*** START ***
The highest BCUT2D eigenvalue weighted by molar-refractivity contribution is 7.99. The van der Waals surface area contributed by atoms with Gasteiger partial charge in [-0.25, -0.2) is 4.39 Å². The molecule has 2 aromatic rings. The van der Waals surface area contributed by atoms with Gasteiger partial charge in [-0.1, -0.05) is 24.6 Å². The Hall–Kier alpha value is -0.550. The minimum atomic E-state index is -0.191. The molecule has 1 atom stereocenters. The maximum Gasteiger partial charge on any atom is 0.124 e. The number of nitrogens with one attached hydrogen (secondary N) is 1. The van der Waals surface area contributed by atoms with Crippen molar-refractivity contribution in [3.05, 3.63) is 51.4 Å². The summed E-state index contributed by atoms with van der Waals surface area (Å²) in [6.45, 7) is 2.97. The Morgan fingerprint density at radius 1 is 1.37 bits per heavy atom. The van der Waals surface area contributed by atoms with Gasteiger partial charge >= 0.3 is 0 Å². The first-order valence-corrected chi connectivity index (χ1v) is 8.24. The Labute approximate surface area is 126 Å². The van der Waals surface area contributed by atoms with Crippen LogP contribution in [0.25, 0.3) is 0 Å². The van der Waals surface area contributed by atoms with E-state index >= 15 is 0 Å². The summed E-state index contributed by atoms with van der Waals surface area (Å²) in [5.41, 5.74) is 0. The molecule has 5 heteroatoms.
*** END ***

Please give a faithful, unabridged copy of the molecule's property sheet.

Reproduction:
The highest BCUT2D eigenvalue weighted by molar-refractivity contribution is 7.99. The van der Waals surface area contributed by atoms with Gasteiger partial charge in [-0.25, -0.2) is 4.39 Å². The molecule has 2 aromatic rings. The van der Waals surface area contributed by atoms with Gasteiger partial charge in [-0.1, -0.05) is 24.6 Å². The Hall–Kier alpha value is -0.550. The minimum atomic E-state index is -0.191. The molecule has 1 atom stereocenters. The maximum Gasteiger partial charge on any atom is 0.124 e. The number of nitrogens with one attached hydrogen (secondary N) is 1. The van der Waals surface area contributed by atoms with Crippen molar-refractivity contribution in [3.05, 3.63) is 51.4 Å². The summed E-state index contributed by atoms with van der Waals surface area (Å²) in [6.45, 7) is 2.97. The Morgan fingerprint density at radius 1 is 1.37 bits per heavy atom. The van der Waals surface area contributed by atoms with Gasteiger partial charge >= 0.3 is 0 Å². The first-order valence-corrected chi connectivity index (χ1v) is 8.24. The Labute approximate surface area is 126 Å². The van der Waals surface area contributed by atoms with Crippen LogP contribution in [0.25, 0.3) is 0 Å². The van der Waals surface area contributed by atoms with E-state index >= 15 is 0 Å². The summed E-state index contributed by atoms with van der Waals surface area (Å²) in [5.41, 5.74) is 0. The molecule has 5 heteroatoms.